Dragons fear humans. In this setting, it's not in the same way that a human fears a vermin infestation; humans are fecund, for certain, but dragons have much more to fear from what humans are capable of rather than just their sheer numbers. They would never admit it, of course, except in the most trusted of company.
As previously mentioned, the Council of Wyrms was ultimately spurred to creation by the danger posed to dragonkind by human dragon slayers -- champions originally inspired by Great Io to sail across the sea and give the dragons a true threat that they must unify against. Now, there's a lot about this old legend that causes one to scratch their head, first and foremost why creatures and proud and stubborn as dragons would give homage to a deity that repeatedly engineered their destruction until they were brought to heel. I may delve into that conundrum at a later date.
The dragon slayers came from a nameless, obscure land across the eastern sea, one the dragons either ignored or did not deign to learn about during the war. All that is known (though perhaps, only by the most cloistered acolytes of Great Io) is that the humans were visited by the Ninefold Dragon and told of the wicked monsters that lived across the seas. Great Io taught the humans magic, metallurgy, and the means to make war on such titanic creatures.
For what reason did the humans follow his wishes? Well, at the time of the visitation, the humans were naught but scattered tribes, and the appearance of such magnificent divinity in their midst assuredly inspired a culture that both worshiped and feared dragons. Perhaps Great Io told them that one day his wayward children would visit calamity upon the humans unless culled or vanquished first. Fantasy religions have been founded upon stranger things.
What we don't know is what the culture of the humans of this setting is like except for the broadest strokes, or why every once in a great while (we're talking on the scale of centuries or more) one or more dragon slayers return to the Io's Blood Isles. Now, the reason this isn't covered in the boxed set is pretty obvious; this is a game about dragons as player characters, centered around the Io's Blood Isles, not humanity and its cultural dichotomy of both hating dragons while worshiping their chief god (or at least, such seems to be implied).
The Council of Wyrms books talk about the dragon slayers once visiting the Isles with flashing steel and terrible magic that rivaled that of the dragons themselves. Some interminable number of human lifetimes later, at least a couple return to play a part in one of the boxed set example adventures (it's been 22 years, statute of limitations is up on spoilers there, I think).
We can assume that this society of humans has mastered high magic, shipbuilding, and the forging of tough steel armor and large weapons capable of penetrating dragon scale. There is even a precious single image in the book as to what one might look like -- a woman with fabulously 80s hair clad in full body armor, mercifully (and possibly unique in this era) free of boob-plate, with a helmet shaped like a dragon skull and a sword on her back that is absolutely styled after a historical zweihander.
The adventure also tells us, in a couple paragraphs, that the dragon slayers were scattered after their defeat at the hands of the united dragon clans. Some of the human tribes remained behind on the Io's Blood Isles, living in hiding or at the mercy of benevolent clans (but never as part of their society). Some returned home, scorned by their own people for such a disastrous conflict -- and as the centuries passed, they lost much of the knowledge gifted to them by Great Io, particularly how to build their mighty ships to cross the seas.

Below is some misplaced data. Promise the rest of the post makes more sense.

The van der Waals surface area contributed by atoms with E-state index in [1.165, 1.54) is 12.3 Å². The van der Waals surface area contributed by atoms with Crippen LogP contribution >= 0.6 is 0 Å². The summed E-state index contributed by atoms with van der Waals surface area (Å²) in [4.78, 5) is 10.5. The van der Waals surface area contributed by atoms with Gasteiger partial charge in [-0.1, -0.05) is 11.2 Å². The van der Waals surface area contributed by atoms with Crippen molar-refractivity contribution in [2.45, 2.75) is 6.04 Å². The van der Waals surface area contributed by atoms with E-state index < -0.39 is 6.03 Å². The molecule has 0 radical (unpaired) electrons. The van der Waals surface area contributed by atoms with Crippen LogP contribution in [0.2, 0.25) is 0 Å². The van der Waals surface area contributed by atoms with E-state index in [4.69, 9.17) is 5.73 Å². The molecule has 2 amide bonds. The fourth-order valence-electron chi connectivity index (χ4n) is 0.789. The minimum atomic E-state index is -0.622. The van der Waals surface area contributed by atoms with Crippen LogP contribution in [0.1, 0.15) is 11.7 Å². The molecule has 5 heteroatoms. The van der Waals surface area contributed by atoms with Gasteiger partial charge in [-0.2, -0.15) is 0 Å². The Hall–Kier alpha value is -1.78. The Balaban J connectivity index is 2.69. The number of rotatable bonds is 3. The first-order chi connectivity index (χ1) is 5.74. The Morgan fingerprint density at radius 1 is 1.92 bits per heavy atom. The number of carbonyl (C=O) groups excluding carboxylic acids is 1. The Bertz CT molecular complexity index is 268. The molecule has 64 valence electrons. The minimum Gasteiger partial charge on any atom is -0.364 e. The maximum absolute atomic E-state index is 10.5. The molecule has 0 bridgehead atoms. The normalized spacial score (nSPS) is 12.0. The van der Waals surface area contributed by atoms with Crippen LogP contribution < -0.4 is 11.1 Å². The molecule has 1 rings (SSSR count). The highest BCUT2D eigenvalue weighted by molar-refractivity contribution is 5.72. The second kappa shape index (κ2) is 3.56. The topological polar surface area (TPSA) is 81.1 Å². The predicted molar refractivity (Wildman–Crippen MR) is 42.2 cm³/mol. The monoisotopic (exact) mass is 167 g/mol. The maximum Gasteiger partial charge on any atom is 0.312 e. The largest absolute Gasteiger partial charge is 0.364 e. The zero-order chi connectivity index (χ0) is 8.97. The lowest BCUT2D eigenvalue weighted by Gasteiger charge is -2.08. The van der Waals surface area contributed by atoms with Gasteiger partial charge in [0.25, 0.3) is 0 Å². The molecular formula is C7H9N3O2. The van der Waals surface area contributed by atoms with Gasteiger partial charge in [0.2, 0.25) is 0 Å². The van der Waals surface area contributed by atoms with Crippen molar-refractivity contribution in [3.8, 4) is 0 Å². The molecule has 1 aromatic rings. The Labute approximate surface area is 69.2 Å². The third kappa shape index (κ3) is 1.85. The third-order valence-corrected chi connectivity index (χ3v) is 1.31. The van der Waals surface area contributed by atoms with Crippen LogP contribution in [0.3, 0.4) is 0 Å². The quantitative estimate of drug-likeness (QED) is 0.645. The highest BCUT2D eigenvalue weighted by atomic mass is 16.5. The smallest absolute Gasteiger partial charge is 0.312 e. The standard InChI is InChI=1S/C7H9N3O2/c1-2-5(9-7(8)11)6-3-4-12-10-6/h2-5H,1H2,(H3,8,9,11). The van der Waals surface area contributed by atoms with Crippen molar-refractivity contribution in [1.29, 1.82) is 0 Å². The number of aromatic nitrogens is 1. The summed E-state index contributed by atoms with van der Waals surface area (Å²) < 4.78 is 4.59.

Many fantasy roleplaying game cultures adopt the idea of eternal medieval stasis in order to maintain the status quo and retain mass market appeal; that is, technology rarely evolves beyond Gothic architecture, sturdy full plate armor, steel weapon construction, and Renaissance-era medicinal and artistic advancement. The vassal races and humans of the Council of Wyrms setting are no different. There are, of course, notable exceptions whose unique flavor sets them apart. A culture that fully integrates magic into its academic and technological achievements nets you Eberron, for example (which I adore, but that threatens a huge digression).
The dragon slayers that remain are outcasts, and we know very little about what else exists over there. Dragon slayer cabals continue to exist and train future generations, but if they enjoy a status little better than unwelcome neighbors in human societies, then they surely lack the numbers and support to mount further invasions. Their culture and advancement seem stuck in the same state they were at the time of the last war -- it's easy to imagine the tribes, so quickly uplifted by divine intervention, that they settled into perpetual and unending conflict in the generations that followed.
While we don't know what these lands are like now, I prefer to imagine them as crumbling kingdoms ruled by impotent dynasties, feuding over precious resources and the loyalty of a populace that never quite recovered. Warlords and monsters sweep in with generational frequency, visiting calamity upon the humans. Perhaps the dragon slayers -- conquerors of titanic beasts they are -- gain periodic influence by restoring order and vanquishing mighty terrors, only to be driven back into their crumbling citadels after the threat passes.
And when they discover a way back to the shores of the Isles? The dragon slayers would likely jump at the chance to finally complete their mission, thousands of years after they failed.
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